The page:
B. The Independent Posture

Our strategy should be to respond as fully and as positively as we can, consistent with maintaining our special bilateral security arrangements with Iran, to the Shah’s thrust toward a fully independent national posture in the country’s foreign relations. On the economic front, this would mean adherence to our current policy of phasing out AID assist-ance. Again, with respect to our military assistance program, we should [Page 344] adhere generally to the present policy of shifting the appropriate pace from grant to credit sales on fairly hard terms and attempt to restrain the Shah’s desires for equipment and forces that we consider unjustified by the threat. Although the days are over when we could dictate to the Shah what his military establishment should be, we can continue to play an important role in influencing Iran’s military program, and in preserving a balanced application of resources as between the military and economic fields, provided this is done with tact, diplomacy, and a modest application of US resources. While recognizing that the Shah now has the financial means and market options to shift some of his procurement to non-US suppliers, we also recognize that our mutually beneficial relationship with Iran is, to a significant degree, based on our military training and supply activities.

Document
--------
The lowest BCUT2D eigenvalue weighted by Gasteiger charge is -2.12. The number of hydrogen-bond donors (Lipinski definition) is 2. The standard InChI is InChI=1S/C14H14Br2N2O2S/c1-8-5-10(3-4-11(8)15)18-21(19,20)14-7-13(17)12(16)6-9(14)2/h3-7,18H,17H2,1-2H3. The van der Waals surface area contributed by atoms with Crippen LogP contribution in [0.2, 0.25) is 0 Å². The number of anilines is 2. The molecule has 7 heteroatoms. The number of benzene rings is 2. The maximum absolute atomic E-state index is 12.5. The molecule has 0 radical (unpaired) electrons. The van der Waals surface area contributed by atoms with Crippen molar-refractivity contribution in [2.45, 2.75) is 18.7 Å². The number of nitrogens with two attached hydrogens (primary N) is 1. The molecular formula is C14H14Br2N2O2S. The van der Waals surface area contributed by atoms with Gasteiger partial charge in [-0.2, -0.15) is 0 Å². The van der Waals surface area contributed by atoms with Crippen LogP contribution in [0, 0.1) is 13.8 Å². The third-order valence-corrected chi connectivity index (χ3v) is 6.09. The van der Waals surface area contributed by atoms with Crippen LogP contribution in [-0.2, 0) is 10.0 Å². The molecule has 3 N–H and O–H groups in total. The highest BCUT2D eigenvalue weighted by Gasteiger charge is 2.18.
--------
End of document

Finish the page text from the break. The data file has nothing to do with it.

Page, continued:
C. The Means of Leverage

Our influence on both internal and external policy will have to be exercised in somewhat different ways than in the past because our material assistance is declining and because Iran is determined, after many years of almost embarrassing reliance on American advice, to make at least a show of independence. Recently this has been accompanied by an increase in foreign (non-United States) technical experts serving in Iran including some 500 from the USSR and other communist countries, and by more varied offers of financial assistance from non-United States sources. Our leverage in the past has resulted in large measure from our economic, technical and military assistance, which has totaled $1,453.5 [sic] million ($706 million economic, $757.5 military, through FY’66) in the past 16 years.

While not uniformly successful in achieving the stated goals, these modes of assistance have secured entree into the key administrative, economic, and military circles and have contributed notably to the forward movement experienced on most fronts during the past decade. At present our concrete assistance is dwindling because of our resource limitations, Iran’s growing financial strength, and Iranian pride—sometimes not fully justified—in the recent advances in domestic administrative capabilities. We ended direct budgetary support in 1961 and completed the shift in our support for development projects from concessional AID lending to Export-Import Bank loans in FY’66. We have gradually reduced our permanent technical advisory staff over the past three years and have put the Iranians on notice that the Development Grant program will end soon. In this transition period, which will come to an end in FY’68, we will concentrate our efforts in such strategic sectors as power and agriculture (rural development). We have shifted our Food for Peace assistance from a local-currency to a dollar-credit sales basis. In the military sphere, we are reducing MAP grants and shifting to credit sales, meanwhile retaining our close advisory relationship.